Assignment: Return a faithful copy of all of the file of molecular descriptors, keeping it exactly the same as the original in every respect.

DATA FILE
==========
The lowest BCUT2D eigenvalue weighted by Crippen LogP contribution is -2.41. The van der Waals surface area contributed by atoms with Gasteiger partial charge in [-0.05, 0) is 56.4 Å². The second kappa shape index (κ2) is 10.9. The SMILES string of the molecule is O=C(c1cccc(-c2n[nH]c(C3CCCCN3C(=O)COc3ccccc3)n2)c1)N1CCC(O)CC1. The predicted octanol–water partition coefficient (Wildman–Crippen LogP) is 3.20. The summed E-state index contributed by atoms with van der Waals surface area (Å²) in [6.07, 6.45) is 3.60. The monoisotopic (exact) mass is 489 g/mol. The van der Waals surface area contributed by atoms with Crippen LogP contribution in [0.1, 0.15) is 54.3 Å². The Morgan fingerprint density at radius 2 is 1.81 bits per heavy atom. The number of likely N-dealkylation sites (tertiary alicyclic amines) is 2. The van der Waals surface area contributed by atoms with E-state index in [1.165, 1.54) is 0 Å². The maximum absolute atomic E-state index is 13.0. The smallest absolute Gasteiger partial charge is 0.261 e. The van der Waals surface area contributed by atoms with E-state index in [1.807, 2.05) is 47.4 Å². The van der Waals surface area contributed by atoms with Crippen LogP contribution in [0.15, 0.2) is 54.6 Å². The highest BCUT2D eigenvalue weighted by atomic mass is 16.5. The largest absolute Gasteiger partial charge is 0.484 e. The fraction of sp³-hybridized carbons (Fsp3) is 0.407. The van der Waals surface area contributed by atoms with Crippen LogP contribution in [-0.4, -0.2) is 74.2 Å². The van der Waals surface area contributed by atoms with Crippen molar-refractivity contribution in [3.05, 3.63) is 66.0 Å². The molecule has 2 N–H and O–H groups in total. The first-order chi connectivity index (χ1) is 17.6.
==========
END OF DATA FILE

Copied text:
The lowest BCUT2D eigenvalue weighted by Crippen LogP contribution is -2.41. The van der Waals surface area contributed by atoms with Gasteiger partial charge in [-0.05, 0) is 56.4 Å². The second kappa shape index (κ2) is 10.9. The SMILES string of the molecule is O=C(c1cccc(-c2n[nH]c(C3CCCCN3C(=O)COc3ccccc3)n2)c1)N1CCC(O)CC1. The predicted octanol–water partition coefficient (Wildman–Crippen LogP) is 3.20. The summed E-state index contributed by atoms with van der Waals surface area (Å²) in [6.07, 6.45) is 3.60. The monoisotopic (exact) mass is 489 g/mol. The van der Waals surface area contributed by atoms with Crippen LogP contribution in [0.1, 0.15) is 54.3 Å². The Morgan fingerprint density at radius 2 is 1.81 bits per heavy atom. The number of likely N-dealkylation sites (tertiary alicyclic amines) is 2. The van der Waals surface area contributed by atoms with E-state index in [1.165, 1.54) is 0 Å². The maximum absolute atomic E-state index is 13.0. The smallest absolute Gasteiger partial charge is 0.261 e. The van der Waals surface area contributed by atoms with E-state index in [1.807, 2.05) is 47.4 Å². The van der Waals surface area contributed by atoms with Crippen LogP contribution in [0.15, 0.2) is 54.6 Å². The highest BCUT2D eigenvalue weighted by atomic mass is 16.5. The largest absolute Gasteiger partial charge is 0.484 e. The fraction of sp³-hybridized carbons (Fsp3) is 0.407. The van der Waals surface area contributed by atoms with Crippen LogP contribution in [-0.4, -0.2) is 74.2 Å². The van der Waals surface area contributed by atoms with Crippen molar-refractivity contribution in [3.05, 3.63) is 66.0 Å². The molecule has 2 N–H and O–H groups in total. The first-order chi connectivity index (χ1) is 17.6.